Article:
Perimenopause & Menopause

How (and Why) Your Body Changes During Menopause

Written by Dr. Cindy Long
6 Nov, 2012
2.5 min. Read
How (and Why) Your Body Changes During Menopause

How (and Why) Your Body Changes During Menopause

There's a good reason we commonly refer to menopause as "the change." It seems like EVERYTHING - our moods, our bodies, our fertility, our desires and self-image- CHANGES! It all starts with declining ovarian production of steroid hormones, most importantly estrogen and progesterone. These hormones are responsible, in part, for maintaining reproductive function, and once they hit rock bottom, fertility ends. These hormones affect almost every other body systems and tissues directly or indirectly, as well. Thus, the variety of changes one experiences with declining ovarian function is broad and varied.

One of the biggest complaints I encounter in women going through menopause is related to weight gain and change in body fat distribution. These hormonal changes signal the body to reduce lean muscle mass and to store more fat, especially in the midsection. Metabolism slows down markedly so weight gain is very easy and weight loss much more difficult. Metabolism starts to wane in women as early as our 20s, but this decline becomes much more rapid with menopause. So, as we age, our caloric needs go down, and the amount of energy we must burn to maintain, much less lose weight, increases markedly. Weight gain in menopause isn't inevitable but it does take a concerted effort with good nutrition and regular exercise to avoid it.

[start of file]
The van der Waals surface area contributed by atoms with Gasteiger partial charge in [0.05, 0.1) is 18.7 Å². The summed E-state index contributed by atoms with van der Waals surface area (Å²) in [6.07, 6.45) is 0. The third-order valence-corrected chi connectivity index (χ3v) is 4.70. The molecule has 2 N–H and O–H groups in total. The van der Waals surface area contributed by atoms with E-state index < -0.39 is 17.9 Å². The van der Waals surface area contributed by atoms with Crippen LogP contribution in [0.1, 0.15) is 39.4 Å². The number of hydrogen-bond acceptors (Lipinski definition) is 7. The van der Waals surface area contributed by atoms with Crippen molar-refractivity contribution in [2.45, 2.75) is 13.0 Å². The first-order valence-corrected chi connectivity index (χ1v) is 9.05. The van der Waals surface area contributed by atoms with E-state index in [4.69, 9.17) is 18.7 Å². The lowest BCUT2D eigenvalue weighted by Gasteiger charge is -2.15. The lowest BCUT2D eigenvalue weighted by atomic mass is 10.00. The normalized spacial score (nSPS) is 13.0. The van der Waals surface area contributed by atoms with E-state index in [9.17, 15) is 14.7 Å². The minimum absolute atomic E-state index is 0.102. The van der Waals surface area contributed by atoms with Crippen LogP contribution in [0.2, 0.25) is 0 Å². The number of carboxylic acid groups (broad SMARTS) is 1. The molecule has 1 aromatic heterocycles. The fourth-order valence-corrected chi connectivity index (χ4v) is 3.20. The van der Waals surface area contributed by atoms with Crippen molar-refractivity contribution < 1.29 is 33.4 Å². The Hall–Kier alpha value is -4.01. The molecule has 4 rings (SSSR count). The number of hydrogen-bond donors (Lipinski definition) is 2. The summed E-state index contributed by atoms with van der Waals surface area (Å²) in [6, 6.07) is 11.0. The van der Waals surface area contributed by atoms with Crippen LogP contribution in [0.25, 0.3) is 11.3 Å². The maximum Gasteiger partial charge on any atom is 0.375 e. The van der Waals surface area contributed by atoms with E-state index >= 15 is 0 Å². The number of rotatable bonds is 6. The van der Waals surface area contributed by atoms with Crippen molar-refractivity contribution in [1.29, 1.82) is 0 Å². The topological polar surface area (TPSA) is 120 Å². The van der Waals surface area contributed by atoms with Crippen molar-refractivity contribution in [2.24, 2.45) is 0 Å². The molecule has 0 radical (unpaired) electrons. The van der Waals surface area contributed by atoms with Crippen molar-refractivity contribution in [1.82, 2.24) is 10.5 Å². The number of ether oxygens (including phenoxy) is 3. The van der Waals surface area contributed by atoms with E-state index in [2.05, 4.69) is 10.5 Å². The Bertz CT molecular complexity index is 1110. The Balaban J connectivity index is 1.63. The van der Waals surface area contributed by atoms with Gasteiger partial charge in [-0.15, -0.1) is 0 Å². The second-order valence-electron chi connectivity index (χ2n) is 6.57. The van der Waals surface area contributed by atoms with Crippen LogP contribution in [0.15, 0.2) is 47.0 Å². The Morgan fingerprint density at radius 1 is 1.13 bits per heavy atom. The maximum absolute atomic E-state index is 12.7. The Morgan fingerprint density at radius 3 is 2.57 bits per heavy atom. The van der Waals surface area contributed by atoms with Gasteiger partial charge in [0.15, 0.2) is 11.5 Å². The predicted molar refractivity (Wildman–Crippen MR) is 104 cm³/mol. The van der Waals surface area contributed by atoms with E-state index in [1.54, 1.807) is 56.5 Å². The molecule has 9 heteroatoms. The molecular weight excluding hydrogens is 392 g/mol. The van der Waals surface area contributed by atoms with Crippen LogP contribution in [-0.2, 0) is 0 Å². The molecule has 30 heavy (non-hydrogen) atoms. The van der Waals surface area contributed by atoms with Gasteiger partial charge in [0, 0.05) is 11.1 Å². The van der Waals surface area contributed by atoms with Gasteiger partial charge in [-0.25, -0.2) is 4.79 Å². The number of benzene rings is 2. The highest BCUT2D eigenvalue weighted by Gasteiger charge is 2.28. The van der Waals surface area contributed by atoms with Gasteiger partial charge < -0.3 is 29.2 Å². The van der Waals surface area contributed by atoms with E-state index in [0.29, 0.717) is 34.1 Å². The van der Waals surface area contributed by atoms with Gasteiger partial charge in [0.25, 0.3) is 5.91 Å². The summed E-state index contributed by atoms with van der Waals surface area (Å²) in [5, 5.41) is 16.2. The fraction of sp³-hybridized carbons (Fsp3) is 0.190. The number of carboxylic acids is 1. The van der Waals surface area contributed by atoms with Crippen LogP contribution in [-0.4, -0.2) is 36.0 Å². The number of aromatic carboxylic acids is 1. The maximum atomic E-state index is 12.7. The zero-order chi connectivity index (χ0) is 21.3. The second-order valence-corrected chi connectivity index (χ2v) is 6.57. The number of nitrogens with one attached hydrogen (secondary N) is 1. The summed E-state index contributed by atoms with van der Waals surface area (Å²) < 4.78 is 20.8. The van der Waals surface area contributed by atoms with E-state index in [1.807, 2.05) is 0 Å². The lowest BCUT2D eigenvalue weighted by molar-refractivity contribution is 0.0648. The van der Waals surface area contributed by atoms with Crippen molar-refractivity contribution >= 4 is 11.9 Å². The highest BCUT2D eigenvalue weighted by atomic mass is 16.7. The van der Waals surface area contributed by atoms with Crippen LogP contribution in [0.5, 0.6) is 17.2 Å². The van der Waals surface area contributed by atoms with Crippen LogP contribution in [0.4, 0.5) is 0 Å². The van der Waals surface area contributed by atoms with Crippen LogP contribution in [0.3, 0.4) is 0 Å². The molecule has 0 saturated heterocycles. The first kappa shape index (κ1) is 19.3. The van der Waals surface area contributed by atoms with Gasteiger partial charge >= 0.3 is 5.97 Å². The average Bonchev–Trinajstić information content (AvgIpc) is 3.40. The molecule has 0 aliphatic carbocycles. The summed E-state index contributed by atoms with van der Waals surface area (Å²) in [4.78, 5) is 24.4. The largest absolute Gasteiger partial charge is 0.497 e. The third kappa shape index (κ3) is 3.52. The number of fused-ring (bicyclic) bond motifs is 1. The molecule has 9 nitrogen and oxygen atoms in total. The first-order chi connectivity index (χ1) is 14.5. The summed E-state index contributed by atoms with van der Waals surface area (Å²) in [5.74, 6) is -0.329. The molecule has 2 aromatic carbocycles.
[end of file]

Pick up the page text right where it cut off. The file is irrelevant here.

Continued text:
Another common complaint involves changes in skin and hair. As we age, the elasticity of the skin declines and fat distribution changes, so the skin often becomes more fragile, wrinkled and sometimes, saggy. The skin and hair follicles are very responsive to the relative ratios of different steroid hormones. With menopause, estrogen and progesterone decline much more than the male hormones like testosterone, which the ovaries make in small quantities our whole lives. So the follicles perceive a relative abundance of the male steroid hormones, and this results in those bothersome coarse dark hairs that pop up on the chin and upper lip. This perceived high testosterone level also stimulates oil production and contributes to an increase in acne. Likewise, relatively high testosterone levels at the hair follicle can result in a male-pattern loss of hair and in extreme circumstances, partial baldness. Most women will notice the hair on the head, armpits and legs get thinner, so many will need to shave less. Most of these issues can be managed adequately with cosmetic hair removal and topical skin care products. More extreme conditions may require input from a dermatologist.

Kimberly-Clark makes no warranties or representations regarding the completeness or accuracy of the information. This information should be used only as a guide and should not be relied upon as a substitute for professional medical or other health professional advice.